Thursday, 28 April 2016

Hemicordulia tenera - an emerald at Da Lat

April 17 I caught a medium-sized emerald along the edge of Tuyen Lam Lake, at one of the swampy corners of the lake where a small stream runs into it and creates boggy conditions. It was ovipositing in a pool surrounded by grasses. It is always a happy occasion to bump into emeralds, no matter where you are in the world. They tend to be scarce. In Vietnam I have only seen Procordulia asahinai, but that was at Sa Pa. Da Lat is a different world, of course. It is of course possible that there are undescribed emeralds in Vietnam and I did my best the day after to find the male, but I could not. As far as patterning and the vulvar laminae are concerned there is no reason why this would not be the female of Hemicordulia tenera, a species that occurs for instance in nearby Thailand. Here are a few pictures.

Female Hemicordulia tenera. She has long legs, that is for sure.

Scan of the same female, showing the venation.

Coeliccia species from the south*

*Adjusted on January 20, 2017. Paper was published on C. mattii so I added its name here.

Just a few weeks ago Rory Dow published Coeliccia suoitia from the Da Lat area. I revisited the location where I had observed them in December last year and this time (April 16) found the undescribed female and a single male. Finding the female proved that the female I had included in my December post was not the female of C. suoitia at all. I deleted the photo from the post, in case you did not notice. The real female has similar colours and pattern to the male and has two lateral horns to the prothorax. This is very interesting and supports Rory's assumption that this species is not a regular Coeliccia at all.

Female Coeliccia suoitia

At the same location and same date I also caught a single male and observed another of a different species and it is likely that the female I photographed in December concerned this species. It is mostly yellow-and-black, and it has been suggested it is a form of Coeliccia montana. I doubt that very much. It is larger and has a different thorax pattern. It shares pruinosity on the prothorax, but in addition also has a pruinose spot on the mesepimeron. And it has paler and differently shaped appendages, with less yellow on S9-10. I was informed by Wen-Chi Yeh that he has a similar specimen from the general Da Lat area, which shares all these peculiarities. For the moment this remains a Coeliccia sp. novum, to be described when we can bring the various materials from this area together in a paper.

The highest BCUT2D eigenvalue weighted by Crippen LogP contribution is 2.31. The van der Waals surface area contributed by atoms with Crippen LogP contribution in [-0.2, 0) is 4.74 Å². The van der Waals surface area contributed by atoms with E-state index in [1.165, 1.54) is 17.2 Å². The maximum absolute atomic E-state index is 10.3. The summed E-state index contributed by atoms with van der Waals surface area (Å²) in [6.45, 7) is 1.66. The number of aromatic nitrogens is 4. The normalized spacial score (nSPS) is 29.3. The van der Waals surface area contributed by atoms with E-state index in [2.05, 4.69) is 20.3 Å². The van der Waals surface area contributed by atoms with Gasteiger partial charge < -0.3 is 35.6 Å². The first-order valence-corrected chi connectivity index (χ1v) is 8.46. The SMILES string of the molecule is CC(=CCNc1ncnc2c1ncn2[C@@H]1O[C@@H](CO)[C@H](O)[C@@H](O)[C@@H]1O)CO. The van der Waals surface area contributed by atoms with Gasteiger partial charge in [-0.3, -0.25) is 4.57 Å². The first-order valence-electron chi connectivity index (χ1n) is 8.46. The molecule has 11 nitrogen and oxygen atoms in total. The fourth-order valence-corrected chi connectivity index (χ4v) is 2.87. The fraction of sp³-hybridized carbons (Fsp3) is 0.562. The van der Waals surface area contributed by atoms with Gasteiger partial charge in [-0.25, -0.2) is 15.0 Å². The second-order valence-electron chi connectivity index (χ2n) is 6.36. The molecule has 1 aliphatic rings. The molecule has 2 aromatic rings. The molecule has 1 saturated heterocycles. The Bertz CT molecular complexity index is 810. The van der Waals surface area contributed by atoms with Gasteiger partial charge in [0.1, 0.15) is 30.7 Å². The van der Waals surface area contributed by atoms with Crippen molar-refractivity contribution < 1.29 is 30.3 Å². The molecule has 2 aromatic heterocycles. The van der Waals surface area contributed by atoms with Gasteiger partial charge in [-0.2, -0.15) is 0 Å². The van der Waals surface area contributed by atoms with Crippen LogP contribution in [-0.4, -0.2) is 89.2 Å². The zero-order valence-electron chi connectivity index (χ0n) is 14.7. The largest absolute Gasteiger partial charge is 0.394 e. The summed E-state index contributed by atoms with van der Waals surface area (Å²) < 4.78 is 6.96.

Coeliccia sp. novum, note pale appendages and lack of yellowish on S9

C. montana-like pruinose prothorax, but note pruinose spot on mesepimeron and yellow, not whitish coxae.

At a different location at the bottom of a very wet small valley in undisturbed forest a smallish Coeliccia caught my eye on April 18. It seemed to have a pale blue thorax, like Coeliccia poungyi, but upon close inspection it turned out that it had a largely pruinose thorax, so it did not have real blue, but the underlying colour was black. Non-pruinose parts were yellow. It was considerably smaller than the aforementioned species and clearly undescribed. But it turns out that Wen-Chi Yeh also collected it around Da Lat and specimens from Rory and Matti Hamalainen are stored at Naturalis, Leiden. This species was described in 2016 by Toan and me as C. mattii. The female is a lot like the female of the aforementioned species and also like that of Coeliccia montana, but smaller.